For the purpose of learning electronics I am trying to reverse engineer old Olivetti typewriter. I got to the point where I can understand most things on the board, but one part is still can get around.

Part of the board in question is presented on schematic is this: Schematic

VCC_OUT is used to drive on big solenoid, and small DC motor & small solenoid. From my research I gathered a few things:

  • components T2/R8/D1 are used as voltage regulator.
  • transistor T4 is used as a switch (connecting R12 to GND) based on HIGH/LOW signal on GPIO P74.
  • C10 will will be charged in no time (no mater the capacity) when due to diode D10 and/or T3 being closed.
  • A assume that GPIO P74 (and T4) is used to control VCC_OUT voltage from regulator (at least that what I get when I try to simulate schematic in Circuit JS)

I want to know if my assumptions are correct, and how precisely the circuit works, also what is the reason to include C10 and GND when on pin 2 of T3 and why closing T3 changes the VCC_OUT, when regulator T2 is always on.

  • 1
    \$\begingroup\$ Welcome! Have you tried to simulate it? \$\endgroup\$
    – winny
    Jun 15, 2022 at 13:40

1 Answer 1


The circuit is best understood by redrawing it to make it easier to understand. Q2 is is a simple Emitter Follower buffering the voltage on the Zener. You don't mention the Zener voltages so below I've used a 10V and a 6V8 to demonstrate. Assuming the GPIO is zero/off, the the load voltage would in this case be about 9-9.2V due to Q2 and the 10V zener. C10 will be charged to about 8-8.5V.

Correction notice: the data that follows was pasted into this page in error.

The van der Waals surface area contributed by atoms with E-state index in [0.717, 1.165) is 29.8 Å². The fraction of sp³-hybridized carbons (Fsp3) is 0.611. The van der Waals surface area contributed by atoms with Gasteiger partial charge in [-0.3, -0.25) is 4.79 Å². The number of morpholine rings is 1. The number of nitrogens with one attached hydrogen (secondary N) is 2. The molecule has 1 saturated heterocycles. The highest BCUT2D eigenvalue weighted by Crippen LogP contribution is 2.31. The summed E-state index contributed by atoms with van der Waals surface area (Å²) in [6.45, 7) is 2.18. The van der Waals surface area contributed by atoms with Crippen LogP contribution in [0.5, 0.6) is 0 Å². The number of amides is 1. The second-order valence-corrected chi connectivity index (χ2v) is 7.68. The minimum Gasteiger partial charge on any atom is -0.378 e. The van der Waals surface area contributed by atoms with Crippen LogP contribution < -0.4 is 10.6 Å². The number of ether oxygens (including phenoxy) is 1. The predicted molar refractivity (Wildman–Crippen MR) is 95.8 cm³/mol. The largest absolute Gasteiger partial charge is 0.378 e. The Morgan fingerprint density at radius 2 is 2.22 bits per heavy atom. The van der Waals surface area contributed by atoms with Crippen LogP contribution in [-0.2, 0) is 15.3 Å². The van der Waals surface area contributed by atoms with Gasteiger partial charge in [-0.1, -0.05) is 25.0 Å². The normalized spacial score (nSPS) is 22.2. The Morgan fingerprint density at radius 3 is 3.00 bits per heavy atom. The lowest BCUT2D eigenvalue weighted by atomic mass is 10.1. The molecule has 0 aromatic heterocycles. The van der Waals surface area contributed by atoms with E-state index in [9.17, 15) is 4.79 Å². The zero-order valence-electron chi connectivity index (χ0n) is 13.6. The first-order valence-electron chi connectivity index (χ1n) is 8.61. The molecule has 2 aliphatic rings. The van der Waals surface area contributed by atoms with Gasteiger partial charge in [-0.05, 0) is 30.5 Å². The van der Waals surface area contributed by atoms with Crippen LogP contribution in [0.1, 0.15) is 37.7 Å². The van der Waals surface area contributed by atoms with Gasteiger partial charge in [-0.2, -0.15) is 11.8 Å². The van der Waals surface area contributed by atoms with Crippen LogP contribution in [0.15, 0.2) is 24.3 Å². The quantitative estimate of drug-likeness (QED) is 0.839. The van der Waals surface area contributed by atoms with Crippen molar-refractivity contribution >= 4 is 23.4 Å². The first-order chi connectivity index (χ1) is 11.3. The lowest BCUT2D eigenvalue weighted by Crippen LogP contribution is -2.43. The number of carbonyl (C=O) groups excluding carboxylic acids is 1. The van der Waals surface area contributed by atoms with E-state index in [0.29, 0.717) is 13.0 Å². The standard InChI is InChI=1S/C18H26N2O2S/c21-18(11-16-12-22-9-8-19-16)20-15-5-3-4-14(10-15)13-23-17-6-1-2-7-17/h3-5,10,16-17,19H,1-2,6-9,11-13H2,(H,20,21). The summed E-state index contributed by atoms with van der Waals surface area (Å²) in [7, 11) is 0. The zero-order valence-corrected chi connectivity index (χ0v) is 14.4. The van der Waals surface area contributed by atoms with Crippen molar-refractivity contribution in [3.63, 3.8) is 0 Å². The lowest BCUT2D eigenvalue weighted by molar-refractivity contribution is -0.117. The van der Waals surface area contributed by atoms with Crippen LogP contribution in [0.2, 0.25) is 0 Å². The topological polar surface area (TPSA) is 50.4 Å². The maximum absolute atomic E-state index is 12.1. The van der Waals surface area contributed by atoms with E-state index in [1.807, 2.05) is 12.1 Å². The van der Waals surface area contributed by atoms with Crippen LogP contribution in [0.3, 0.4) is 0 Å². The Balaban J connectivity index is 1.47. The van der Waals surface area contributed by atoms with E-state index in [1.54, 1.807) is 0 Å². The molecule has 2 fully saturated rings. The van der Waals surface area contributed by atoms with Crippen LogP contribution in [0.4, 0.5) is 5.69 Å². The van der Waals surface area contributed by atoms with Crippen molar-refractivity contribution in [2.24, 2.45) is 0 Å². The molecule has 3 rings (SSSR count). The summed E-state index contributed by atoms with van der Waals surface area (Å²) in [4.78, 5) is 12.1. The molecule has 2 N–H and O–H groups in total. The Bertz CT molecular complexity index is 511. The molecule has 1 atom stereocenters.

If the GPIO goes high/on then Q3 will turn on. The load voltage will then be approximately 24-6V8 or 17.2V. Your values will be different depending on the Zener values in your circuit. C10 simply provides a longer fall time from the boost voltage to the hold voltage, probably done in an attempt to reduce back EMF voltage problems.

Given that you mention the load is a small motor and a solenoid, it appears that Q3 (controlled by the GPIO) is used to boost the voltage to the inductive components, while Q2 provides a holding voltage. You see this done in many old fashioned printers to reduce the power dissipated when not printing. It's done also with stepper motors to reduce power when not stepping. Note here that the Zener in the boost switch is carrying the full load whenQ3 is on. It's likely quite a beefy Zener compared to the other one.

The circuit is not very well designed IMO, and could have been very much simpler with a fraction of the components.

I've added enough values to allow the circuit to be simulated, but they are not equivalent to the components in your circuit.


simulate this circuit – Schematic created using CircuitLab


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